September 16, 2008
Jimmy Fund remembers Irving Shapiro, 'ambassador' for the cause
Although he needed a lift at the 2007 Jimmy Fund Classic, Shapiro was a staple at golf tournaments benefiting the charity into his 90s. (Lisa Cohen photo)
The story of the Jimmy Fund's formation 60 years ago reads like a Hollywood script, with everything from a sick youngster in a hospital bed to a doctor toiling in a tiny laboratory to save him.
On September 10, 2008, Dana-Farber lost one of the key players involved with those early days — and the tremendous growth it has since experienced — when Irving Shapiro passed away at age 96.
Shapiro, a Newton resident, was one of the original founders and a past president of the Variety Children's Charity of New England (formerly known as the Variety Club of New England). Back in the late 1940s, this volunteer organization comprised of theater owners and officials stepped up to support the pioneering cancer research of Dana-Farber founder Sidney Farber, MD.
Working in a basement lab at Children's Hospital Boston, Farber needed funding for his studies into pediatric leukemia — then an almost universally fatal disease.
Using its entertainment contacts, the Variety Club arranged for a live nationwide radio broadcast of a May 22, 1948, meeting between members of the Boston Braves baseball team and a 12-year-old patient of Farber's known only as "Jimmy" to protect his privacy. Listeners were encouraged to make gifts on the boy's behalf, and responded immediately by bringing coins and dollar bills to the hospital's main desk.
More money poured in by mail, and by summer's end $231,485.51 had been raised and the Jimmy Fund was born.
Irving Shapiro (far left, upper row) and his Variety Club colleagues were instrumental in the Jimmy Fund's 1948 formation. (Jimmy Fund photo)
The next year, Shapiro and his cohorts started up the Jimmy Fund/Variety Children's Charity Theatre Collections Program, the "passing of the can" for Dana-Farber that continues to this day as an annual rite of summer for New England moviegoers.
And in the decades to come, as the Institute grew and cure rates for pediatric and adult cancers rose dramatically, Shapiro stayed involved. He helped organize the Variety Club Jimmy Fund Golf Tournament, which was one of the first golf events to support the Jimmy Fund and met with the same success the affable, warm-hearted Shapiro enjoyed professionally as head of both a catering company and a firm that sold candy to movie theaters.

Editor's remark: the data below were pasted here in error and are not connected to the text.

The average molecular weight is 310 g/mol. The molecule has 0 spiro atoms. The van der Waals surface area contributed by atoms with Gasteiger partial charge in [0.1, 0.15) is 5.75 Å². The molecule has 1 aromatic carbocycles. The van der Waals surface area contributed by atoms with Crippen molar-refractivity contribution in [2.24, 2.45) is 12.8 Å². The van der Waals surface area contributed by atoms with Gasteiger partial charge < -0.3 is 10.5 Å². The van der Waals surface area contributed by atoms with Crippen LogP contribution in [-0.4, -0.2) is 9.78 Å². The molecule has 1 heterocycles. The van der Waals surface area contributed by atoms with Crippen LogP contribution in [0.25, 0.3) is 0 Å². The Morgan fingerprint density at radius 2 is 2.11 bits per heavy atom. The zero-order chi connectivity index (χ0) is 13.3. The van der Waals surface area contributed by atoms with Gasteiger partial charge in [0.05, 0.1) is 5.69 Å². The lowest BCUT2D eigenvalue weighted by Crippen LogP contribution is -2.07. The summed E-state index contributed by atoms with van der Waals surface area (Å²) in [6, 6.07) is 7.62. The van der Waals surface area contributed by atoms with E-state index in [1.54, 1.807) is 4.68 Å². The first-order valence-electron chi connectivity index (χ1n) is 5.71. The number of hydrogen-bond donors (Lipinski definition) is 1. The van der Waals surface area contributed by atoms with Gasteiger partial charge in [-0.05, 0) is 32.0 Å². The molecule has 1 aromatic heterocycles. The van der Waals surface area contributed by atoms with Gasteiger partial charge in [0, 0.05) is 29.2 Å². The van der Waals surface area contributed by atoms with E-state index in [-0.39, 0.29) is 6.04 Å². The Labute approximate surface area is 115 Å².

"The Variety Club tournament has taken place for 55 years — the longest-running tournament we have," says Nancy Rowe, director of Jimmy Fund Golf. "Irving was a true ambassador for the cause; he had great vision to realize that golf could be a way to raise money for cancer research, and because of the early dedication of people like him we were able to establish the official Jimmy Fund Golf program in 1983."
In 2003, Shapiro was given the Ken Coleman Extra Mile Award, bestowed annually to individuals who have "gone above and beyond the call of duty by giving freely of their time and energy to support the Jimmy Fund."
He was still golfing himself at age 90, and continued to be a welcome presence at Dana-Farber events when not spending time with a close-knit family that included his wife, Charlotte, four daughters, six grandchildren, and four great-grandchildren.
"Irving was very outgoing with a tremendously positive attitude," says Jimmy Fund Director Suzanne Fountain, who was among the Dana-Farber staff who attended Shapiro's funeral on September 12. "His life was about helping people, whether it was through the Jimmy Fund or other charities the Variety Club supported. Irving was always there for you and we were fortunate to know him."
The Variety Club of New England honored Shapiro with a tribute dinner several years ago. A large crystal heart, the Variety International symbol, was inscribed: "To Irving with love: We couldn't find a heart as big as yours."
Deborah Cutler, a longtime Variety Board of Directors member, recalled that when the Variety Club took underprivileged children to the movies, the circus, and to a winter holiday party, Irving always tried to make the day more memorable. Once he bought hot dogs, cotton candy, and soda for 75 kids. "He wanted the day to be special, but the real special treat was Irving himself," says Cutler.
"Irving Shapiro and my father, John J. Nerich Jr., were very instrumental insuring that Variety's Children and the children of the Jimmy Fund were always foremost in their mind," says Variety Children's Charity President Lisa Nerich. "The two of them shared a special bond, for the love of the children. They did anything and everything to raise money for the Jimmy Fund. We will always remember Irving as a caring and compassionate gentleman."
— Saul Wisnia